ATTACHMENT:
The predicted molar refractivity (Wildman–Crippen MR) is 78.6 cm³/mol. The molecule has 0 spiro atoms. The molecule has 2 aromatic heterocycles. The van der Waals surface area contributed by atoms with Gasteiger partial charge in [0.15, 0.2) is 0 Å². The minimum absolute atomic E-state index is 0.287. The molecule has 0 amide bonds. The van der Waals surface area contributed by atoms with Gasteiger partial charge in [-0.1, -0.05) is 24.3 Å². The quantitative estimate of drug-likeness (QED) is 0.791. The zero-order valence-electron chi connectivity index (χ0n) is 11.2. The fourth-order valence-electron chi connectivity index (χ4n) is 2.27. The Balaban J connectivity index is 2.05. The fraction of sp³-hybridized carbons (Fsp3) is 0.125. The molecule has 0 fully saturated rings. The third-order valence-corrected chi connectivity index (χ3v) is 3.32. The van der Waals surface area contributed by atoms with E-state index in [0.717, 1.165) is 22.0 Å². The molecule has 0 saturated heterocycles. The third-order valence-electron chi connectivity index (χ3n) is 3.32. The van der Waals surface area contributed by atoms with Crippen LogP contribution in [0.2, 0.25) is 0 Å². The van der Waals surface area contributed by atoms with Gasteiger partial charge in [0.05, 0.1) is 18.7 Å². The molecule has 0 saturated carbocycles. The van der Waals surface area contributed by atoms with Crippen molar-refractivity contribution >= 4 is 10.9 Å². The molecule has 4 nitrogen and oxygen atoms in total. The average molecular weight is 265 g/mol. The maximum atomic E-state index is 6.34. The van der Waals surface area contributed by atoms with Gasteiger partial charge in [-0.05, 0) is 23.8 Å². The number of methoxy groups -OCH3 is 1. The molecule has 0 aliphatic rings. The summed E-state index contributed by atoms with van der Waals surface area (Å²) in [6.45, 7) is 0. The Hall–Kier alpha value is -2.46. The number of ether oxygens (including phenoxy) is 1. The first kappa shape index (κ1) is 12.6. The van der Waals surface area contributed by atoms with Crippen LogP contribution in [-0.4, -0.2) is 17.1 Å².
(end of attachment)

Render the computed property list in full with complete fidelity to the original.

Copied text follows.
The predicted molar refractivity (Wildman–Crippen MR) is 78.6 cm³/mol. The molecule has 0 spiro atoms. The molecule has 2 aromatic heterocycles. The van der Waals surface area contributed by atoms with Gasteiger partial charge in [0.15, 0.2) is 0 Å². The minimum absolute atomic E-state index is 0.287. The molecule has 0 amide bonds. The van der Waals surface area contributed by atoms with Gasteiger partial charge in [-0.1, -0.05) is 24.3 Å². The quantitative estimate of drug-likeness (QED) is 0.791. The zero-order valence-electron chi connectivity index (χ0n) is 11.2. The fourth-order valence-electron chi connectivity index (χ4n) is 2.27. The Balaban J connectivity index is 2.05. The fraction of sp³-hybridized carbons (Fsp3) is 0.125. The molecule has 0 fully saturated rings. The third-order valence-corrected chi connectivity index (χ3v) is 3.32. The van der Waals surface area contributed by atoms with E-state index in [0.717, 1.165) is 22.0 Å². The molecule has 0 saturated heterocycles. The third-order valence-electron chi connectivity index (χ3n) is 3.32. The van der Waals surface area contributed by atoms with Crippen LogP contribution in [0.2, 0.25) is 0 Å². The van der Waals surface area contributed by atoms with Gasteiger partial charge in [0.05, 0.1) is 18.7 Å². The molecule has 0 saturated carbocycles. The van der Waals surface area contributed by atoms with Crippen molar-refractivity contribution >= 4 is 10.9 Å². The molecule has 4 nitrogen and oxygen atoms in total. The average molecular weight is 265 g/mol. The maximum atomic E-state index is 6.34. The van der Waals surface area contributed by atoms with Gasteiger partial charge in [-0.05, 0) is 23.8 Å². The number of methoxy groups -OCH3 is 1. The molecule has 0 aliphatic rings. The summed E-state index contributed by atoms with van der Waals surface area (Å²) in [6.45, 7) is 0. The Hall–Kier alpha value is -2.46. The number of ether oxygens (including phenoxy) is 1. The first kappa shape index (κ1) is 12.6. The van der Waals surface area contributed by atoms with Crippen LogP contribution in [-0.4, -0.2) is 17.1 Å².